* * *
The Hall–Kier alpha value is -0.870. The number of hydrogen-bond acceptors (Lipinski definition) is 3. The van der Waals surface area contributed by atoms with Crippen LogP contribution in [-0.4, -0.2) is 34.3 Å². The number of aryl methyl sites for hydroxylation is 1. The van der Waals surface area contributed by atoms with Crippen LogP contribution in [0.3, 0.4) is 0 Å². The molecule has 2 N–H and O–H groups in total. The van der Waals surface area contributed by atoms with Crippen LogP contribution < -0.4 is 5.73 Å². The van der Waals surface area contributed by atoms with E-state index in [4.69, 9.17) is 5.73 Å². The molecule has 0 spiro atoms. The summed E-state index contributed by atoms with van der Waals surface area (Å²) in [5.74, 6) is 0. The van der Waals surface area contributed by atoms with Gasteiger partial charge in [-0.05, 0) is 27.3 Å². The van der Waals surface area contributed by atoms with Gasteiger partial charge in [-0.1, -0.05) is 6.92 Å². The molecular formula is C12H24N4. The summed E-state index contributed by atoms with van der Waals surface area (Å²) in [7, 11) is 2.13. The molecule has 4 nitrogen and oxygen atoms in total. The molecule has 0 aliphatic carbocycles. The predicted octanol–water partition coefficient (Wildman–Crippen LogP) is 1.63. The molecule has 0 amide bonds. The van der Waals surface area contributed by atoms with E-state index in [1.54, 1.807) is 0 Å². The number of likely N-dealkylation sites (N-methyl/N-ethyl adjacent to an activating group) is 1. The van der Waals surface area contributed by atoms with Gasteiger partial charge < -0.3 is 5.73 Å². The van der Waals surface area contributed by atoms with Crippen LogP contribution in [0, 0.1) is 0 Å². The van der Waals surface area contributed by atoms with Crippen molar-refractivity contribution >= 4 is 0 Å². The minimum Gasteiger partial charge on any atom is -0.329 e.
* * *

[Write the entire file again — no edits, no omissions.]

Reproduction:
The Hall–Kier alpha value is -0.870. The number of hydrogen-bond acceptors (Lipinski definition) is 3. The van der Waals surface area contributed by atoms with Crippen LogP contribution in [-0.4, -0.2) is 34.3 Å². The number of aryl methyl sites for hydroxylation is 1. The van der Waals surface area contributed by atoms with Crippen LogP contribution in [0.3, 0.4) is 0 Å². The molecule has 2 N–H and O–H groups in total. The van der Waals surface area contributed by atoms with Crippen LogP contribution < -0.4 is 5.73 Å². The van der Waals surface area contributed by atoms with E-state index in [4.69, 9.17) is 5.73 Å². The molecule has 0 spiro atoms. The summed E-state index contributed by atoms with van der Waals surface area (Å²) in [5.74, 6) is 0. The van der Waals surface area contributed by atoms with Gasteiger partial charge in [-0.05, 0) is 27.3 Å². The van der Waals surface area contributed by atoms with Gasteiger partial charge in [-0.1, -0.05) is 6.92 Å². The molecular formula is C12H24N4. The summed E-state index contributed by atoms with van der Waals surface area (Å²) in [7, 11) is 2.13. The molecule has 4 nitrogen and oxygen atoms in total. The molecule has 0 aliphatic carbocycles. The predicted octanol–water partition coefficient (Wildman–Crippen LogP) is 1.63. The molecule has 0 amide bonds. The van der Waals surface area contributed by atoms with E-state index in [1.54, 1.807) is 0 Å². The number of likely N-dealkylation sites (N-methyl/N-ethyl adjacent to an activating group) is 1. The van der Waals surface area contributed by atoms with Gasteiger partial charge < -0.3 is 5.73 Å². The van der Waals surface area contributed by atoms with Crippen LogP contribution in [0, 0.1) is 0 Å². The van der Waals surface area contributed by atoms with Crippen molar-refractivity contribution >= 4 is 0 Å². The minimum Gasteiger partial charge on any atom is -0.329 e.